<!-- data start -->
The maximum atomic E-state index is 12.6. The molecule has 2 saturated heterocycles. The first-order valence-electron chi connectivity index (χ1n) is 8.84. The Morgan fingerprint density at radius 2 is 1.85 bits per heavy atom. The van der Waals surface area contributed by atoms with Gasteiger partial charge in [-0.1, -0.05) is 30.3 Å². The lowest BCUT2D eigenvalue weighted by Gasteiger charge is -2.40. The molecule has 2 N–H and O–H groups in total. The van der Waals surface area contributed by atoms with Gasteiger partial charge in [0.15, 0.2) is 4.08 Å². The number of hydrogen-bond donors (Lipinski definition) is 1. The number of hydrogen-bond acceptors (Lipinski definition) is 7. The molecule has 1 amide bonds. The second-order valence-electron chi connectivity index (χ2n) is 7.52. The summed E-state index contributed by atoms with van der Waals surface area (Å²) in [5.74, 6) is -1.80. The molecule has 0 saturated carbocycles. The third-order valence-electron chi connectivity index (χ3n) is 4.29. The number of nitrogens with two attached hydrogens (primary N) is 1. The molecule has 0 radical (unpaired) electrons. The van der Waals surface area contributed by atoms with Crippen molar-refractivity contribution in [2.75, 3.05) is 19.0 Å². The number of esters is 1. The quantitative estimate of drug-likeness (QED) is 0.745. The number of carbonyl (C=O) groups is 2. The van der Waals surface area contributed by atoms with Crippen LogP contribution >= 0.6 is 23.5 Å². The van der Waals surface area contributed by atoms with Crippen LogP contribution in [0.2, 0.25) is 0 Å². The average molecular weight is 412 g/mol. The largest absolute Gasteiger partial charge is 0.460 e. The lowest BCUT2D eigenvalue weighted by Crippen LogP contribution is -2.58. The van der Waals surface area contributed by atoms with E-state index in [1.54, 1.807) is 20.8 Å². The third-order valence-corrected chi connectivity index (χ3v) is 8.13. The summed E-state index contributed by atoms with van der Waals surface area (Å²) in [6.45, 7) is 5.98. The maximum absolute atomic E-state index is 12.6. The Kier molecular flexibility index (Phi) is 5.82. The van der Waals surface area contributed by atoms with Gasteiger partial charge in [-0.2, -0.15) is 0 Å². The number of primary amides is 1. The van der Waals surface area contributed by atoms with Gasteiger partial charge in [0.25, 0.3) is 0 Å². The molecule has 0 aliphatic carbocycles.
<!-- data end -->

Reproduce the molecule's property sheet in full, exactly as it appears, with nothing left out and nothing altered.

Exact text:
The maximum atomic E-state index is 12.6. The molecule has 2 saturated heterocycles. The first-order valence-electron chi connectivity index (χ1n) is 8.84. The Morgan fingerprint density at radius 2 is 1.85 bits per heavy atom. The van der Waals surface area contributed by atoms with Gasteiger partial charge in [-0.1, -0.05) is 30.3 Å². The lowest BCUT2D eigenvalue weighted by Gasteiger charge is -2.40. The molecule has 2 N–H and O–H groups in total. The van der Waals surface area contributed by atoms with Gasteiger partial charge in [0.15, 0.2) is 4.08 Å². The number of hydrogen-bond donors (Lipinski definition) is 1. The number of hydrogen-bond acceptors (Lipinski definition) is 7. The molecule has 1 amide bonds. The second-order valence-electron chi connectivity index (χ2n) is 7.52. The summed E-state index contributed by atoms with van der Waals surface area (Å²) in [5.74, 6) is -1.80. The molecule has 0 saturated carbocycles. The third-order valence-electron chi connectivity index (χ3n) is 4.29. The number of nitrogens with two attached hydrogens (primary N) is 1. The molecule has 0 radical (unpaired) electrons. The van der Waals surface area contributed by atoms with Crippen molar-refractivity contribution in [2.75, 3.05) is 19.0 Å². The number of esters is 1. The quantitative estimate of drug-likeness (QED) is 0.745. The number of carbonyl (C=O) groups is 2. The van der Waals surface area contributed by atoms with Crippen LogP contribution >= 0.6 is 23.5 Å². The van der Waals surface area contributed by atoms with Crippen LogP contribution in [0.2, 0.25) is 0 Å². The average molecular weight is 412 g/mol. The largest absolute Gasteiger partial charge is 0.460 e. The lowest BCUT2D eigenvalue weighted by Crippen LogP contribution is -2.58. The van der Waals surface area contributed by atoms with E-state index in [1.54, 1.807) is 20.8 Å². The third-order valence-corrected chi connectivity index (χ3v) is 8.13. The summed E-state index contributed by atoms with van der Waals surface area (Å²) in [6.45, 7) is 5.98. The maximum absolute atomic E-state index is 12.6. The Kier molecular flexibility index (Phi) is 5.82. The van der Waals surface area contributed by atoms with Gasteiger partial charge in [-0.2, -0.15) is 0 Å². The number of primary amides is 1. The van der Waals surface area contributed by atoms with Gasteiger partial charge in [0.25, 0.3) is 0 Å². The molecule has 0 aliphatic carbocycles.